The Man with Two Brains (1982)

The Man with Two Brains (1982) movie poster

director  Carl Reiner
viewed: 11/10/2017

“Into the mud, scum queen!”

While these days Steve Martin prefers his banjo to comedy, it’s worth recalling that at one point in time (mid-1970’s-early 1980’s), he was one of the funniest people in the world. Some of his best stuff was for TV specials and his own comedy records, but when he first started venturing into movies, he made a series of really interesting features.

Arguably, The Man with Two Brains may be his funniest. It’s co-written by Martin and director Carl Reiner (and George Gipe), and it’s a madcap romp through 1950’s science fiction with a dash of film noir thrown in.

Not only is Martin at the top of his game, the outrageously gorgeous Kathleen Turner is at the peak of hers, with her low sexy voice turned up to 11 and set for comedy.

Frankly, the direction and editing are kind of a hack, but when you’ve got gag after gag flying at you at such incessant speed that you hardly have time for an extra “Hfuhruhurr” much less an “Uumellmahaye”.

It’s not perfect by any means, but it is thoroughly hilarious.

Ghost World (2001)

Ghost World (2001) movie poster

director Terry Zwigoff
viewed: 10/20/2017

This viewing of Ghost World was me sharing it with my teenage kids. They both enjoyed it.

“The girl that looks like Scarlett Johansson” is indeed Scarlett Johansson.

This viewing also reminded me how cool the soundtrack was.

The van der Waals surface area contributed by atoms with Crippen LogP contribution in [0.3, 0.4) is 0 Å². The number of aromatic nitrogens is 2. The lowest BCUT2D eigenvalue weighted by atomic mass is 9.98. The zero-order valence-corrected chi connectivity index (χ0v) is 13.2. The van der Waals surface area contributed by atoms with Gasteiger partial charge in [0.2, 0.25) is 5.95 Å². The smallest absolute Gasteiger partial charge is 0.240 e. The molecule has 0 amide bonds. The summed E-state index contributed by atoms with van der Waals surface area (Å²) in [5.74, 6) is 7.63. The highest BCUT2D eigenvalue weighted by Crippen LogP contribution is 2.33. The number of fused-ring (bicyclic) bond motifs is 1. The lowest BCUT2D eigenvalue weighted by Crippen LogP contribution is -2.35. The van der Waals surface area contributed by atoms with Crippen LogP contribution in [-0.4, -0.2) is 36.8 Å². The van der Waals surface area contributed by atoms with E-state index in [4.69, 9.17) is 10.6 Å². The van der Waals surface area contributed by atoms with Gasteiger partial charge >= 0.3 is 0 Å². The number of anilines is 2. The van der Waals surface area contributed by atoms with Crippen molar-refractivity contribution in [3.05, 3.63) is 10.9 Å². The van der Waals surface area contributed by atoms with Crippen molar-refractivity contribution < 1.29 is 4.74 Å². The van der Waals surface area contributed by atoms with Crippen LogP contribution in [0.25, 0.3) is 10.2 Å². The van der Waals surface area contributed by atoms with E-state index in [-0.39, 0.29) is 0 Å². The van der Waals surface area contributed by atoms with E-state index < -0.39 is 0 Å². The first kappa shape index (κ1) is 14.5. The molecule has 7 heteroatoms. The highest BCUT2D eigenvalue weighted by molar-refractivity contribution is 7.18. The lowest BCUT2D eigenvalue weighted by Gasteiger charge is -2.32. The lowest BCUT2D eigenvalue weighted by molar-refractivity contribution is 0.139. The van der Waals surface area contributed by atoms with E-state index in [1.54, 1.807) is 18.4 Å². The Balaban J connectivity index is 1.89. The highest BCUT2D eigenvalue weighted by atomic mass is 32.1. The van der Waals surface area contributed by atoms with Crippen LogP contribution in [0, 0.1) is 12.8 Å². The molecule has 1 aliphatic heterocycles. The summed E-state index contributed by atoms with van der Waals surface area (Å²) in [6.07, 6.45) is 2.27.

I now need to dig up the comic to share with my daughter.

Also, it’s nice how unresolved the film is at the end. Not knowing what one is and ruining all your relationships while you’re figuring it out. That things don’t always work out and resolution is often unachievable.

Microwave Massacre (1983)

Microwave Massacre (1983) movie poster

director Wayne Berwick
viewed: 10/14/2017

Maybe this is not the best time to watch this sexploitation-cum-gore-comedy, Microwave Massacre. Today is awash in #metoo and the sickening details of Harvey Weinstein’s years of exploitation. For Exploitation film to be fun, it needs a bit more separation from reality…and time, perhaps.

Certainly there are far more salacious and extreme depictions of misogyny, but it’s there, fully baked-in if only nuked on high for 45 seconds. 

Jackie Vernon stars, truly a comic of his time, most certainly akin to Rodney Dangerfield or Jackie Mason, though deadpanning with New York Italian patter (and a voice many people only hear as Frosty the Snowman).

The whole shtick (and shtick it is) is about a poor slob whose wife has gone on into culinary experimentation with her massive new microwave, leaving Mr. Vernon starving for the simple pleasures in eating, comfort foods, etc. This poor guy is pushed to murdering his wife and eventually cannibalism.

It’s not all bad, not all good, but catching it right at this point made it a lot more cringe-inducing and challenging for ironic pleasures.

Video Vixens (1975)

Video Vixens (1975) movie poster

director Henri Pachard
viewed: 09/23/2017

Video Vixens features a premise in which a television executive decides to air an X-rated Oscars on his failing network (most of the film is then elements of this awards show and commercials and clips from the “movies”.) Interestingly, he’s inspired by something very Infowars: he claims that something in soap is turning America gay – (chlorapheme?), so broadcasting good ol’ heterosexual sex will set America straight.

You can readily imagine how all over the place this decidedly un-PC movie is. It is to its credit, an artifact of its time, when sex humor was unfiltered and occasionally amusing.

I think I heard the line: “I used to be able to remember the names of all types of nipples” at one point.

My notes included: Trump, homophobia, and Tex Avery, though as not a very good note-taker, I can’t say why exactly.